Schools in Moldova are not ready to accept children with disabilities, conference

The child protection system in Moldova the past few years has changed considerably, but not sufficiently for safeguarding the interests of children. The services are not always child-friendly, ombudswoman for children’s rights Maia Bănărescu stated in an international scientific conference entitled “Office of the Ombudsperson for Children’s Rights after 15 Years of Work. Impact and Perspectives”, IPN reports.

“Educational inclusion has very big reserves for being child-friendly. Our schools are not ready to accept children with disabilities, both in terms of infrastructure and accessibility and of friendly communication and interaction,” stated Maia Bănărescu, noting the goal of the event is to see how the Office of the Ombudsperson for Children’s Rights should work further, either by strengthening the institution based on the current concept or by creating a separate institution that would satisfy the needs and best interests of children.

Anastasia Catan, head of the Office’s Child Rights Promotion and Communication Division, said the children in the Republic of Moldova regrettably face multiple problems and difficulties in the realization of their rights. Therefore, it is essential to have a representative devoted to the cause of children, such as the ombudsperson for children’s rights.

Nadejda Burciu, secretary of state of the Ministry of Justice, said that progress has been made as a result of the insistent recommendations of the ombudswoman for children’s rights and the state institutions’ commitment to implement these recommendations. “In fact, this is the best formula for ensuring the proper realization of children’s rights in the Republic of Moldova,” stated the official.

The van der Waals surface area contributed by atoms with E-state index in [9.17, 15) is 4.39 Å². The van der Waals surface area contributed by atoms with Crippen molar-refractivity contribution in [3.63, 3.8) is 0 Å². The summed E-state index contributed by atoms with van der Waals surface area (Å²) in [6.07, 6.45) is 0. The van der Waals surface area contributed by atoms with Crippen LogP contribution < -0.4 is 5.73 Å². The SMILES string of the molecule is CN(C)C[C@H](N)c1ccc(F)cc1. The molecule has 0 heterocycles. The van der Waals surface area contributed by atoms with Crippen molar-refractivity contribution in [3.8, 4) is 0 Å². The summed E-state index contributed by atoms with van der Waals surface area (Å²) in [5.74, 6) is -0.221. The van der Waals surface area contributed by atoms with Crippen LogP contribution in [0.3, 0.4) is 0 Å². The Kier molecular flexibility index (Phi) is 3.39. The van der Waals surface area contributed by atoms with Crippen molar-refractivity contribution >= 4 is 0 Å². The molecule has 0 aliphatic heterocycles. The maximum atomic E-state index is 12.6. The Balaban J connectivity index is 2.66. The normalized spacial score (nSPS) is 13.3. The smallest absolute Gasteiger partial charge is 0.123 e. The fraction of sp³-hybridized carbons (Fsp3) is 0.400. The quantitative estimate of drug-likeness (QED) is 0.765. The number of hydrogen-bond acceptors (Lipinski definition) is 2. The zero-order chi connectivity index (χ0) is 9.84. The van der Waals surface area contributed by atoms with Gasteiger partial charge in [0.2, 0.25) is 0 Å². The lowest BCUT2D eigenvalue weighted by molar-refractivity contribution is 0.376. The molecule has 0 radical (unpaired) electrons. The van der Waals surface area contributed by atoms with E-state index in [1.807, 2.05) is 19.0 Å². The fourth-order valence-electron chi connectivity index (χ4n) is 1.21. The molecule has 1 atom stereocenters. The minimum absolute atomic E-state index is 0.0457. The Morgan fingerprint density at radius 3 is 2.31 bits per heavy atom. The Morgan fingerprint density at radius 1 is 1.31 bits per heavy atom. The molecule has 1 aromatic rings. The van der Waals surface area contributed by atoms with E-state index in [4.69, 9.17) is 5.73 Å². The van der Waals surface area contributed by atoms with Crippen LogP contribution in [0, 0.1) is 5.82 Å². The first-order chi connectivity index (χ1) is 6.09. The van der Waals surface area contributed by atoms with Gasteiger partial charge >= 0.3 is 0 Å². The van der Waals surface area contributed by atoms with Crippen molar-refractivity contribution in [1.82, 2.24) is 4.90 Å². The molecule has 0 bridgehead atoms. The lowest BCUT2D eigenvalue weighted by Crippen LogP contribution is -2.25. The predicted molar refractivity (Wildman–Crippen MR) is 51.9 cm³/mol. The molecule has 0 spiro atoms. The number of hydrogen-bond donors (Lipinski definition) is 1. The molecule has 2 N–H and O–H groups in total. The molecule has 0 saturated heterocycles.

Attending the discussion, UNICEF Country Representative in Moldova Maha Damaj said the work of the ombudsperson for children’s rights is essential to ensure that the rights of all the children are respected and protected. UNICEF will continue to support and promote the work of independent institutions for the protection of human and children’s rights and to ensure these rights are respected.

MP Vitalie Gavrouc, a member of the commission on human rights and interethnic relations, noted it is important for civil society to more extensively become involved in the formulation of policies on the protection of human rights, in particular children’s rights. “The child should have access to education and should learn the human rights. Finding a balance between the children’s rights and the necessity of growing a person who respects work, society and interacts with other people is key,” stated the MP.

On April 8, ombudswoman for children’s rights Maia Bănărescu completes her seven-year term in office. She formulated recommendations for the person who will succeed her in this post, saying this should be even more perseverant, vocal and insistent than she was as there are yet areas on which a lot of work needs to be done, while the children will come to aid as they always speak about the mechanisms and services they need. “The best interest of the child is the most important thing,” concluded the official.

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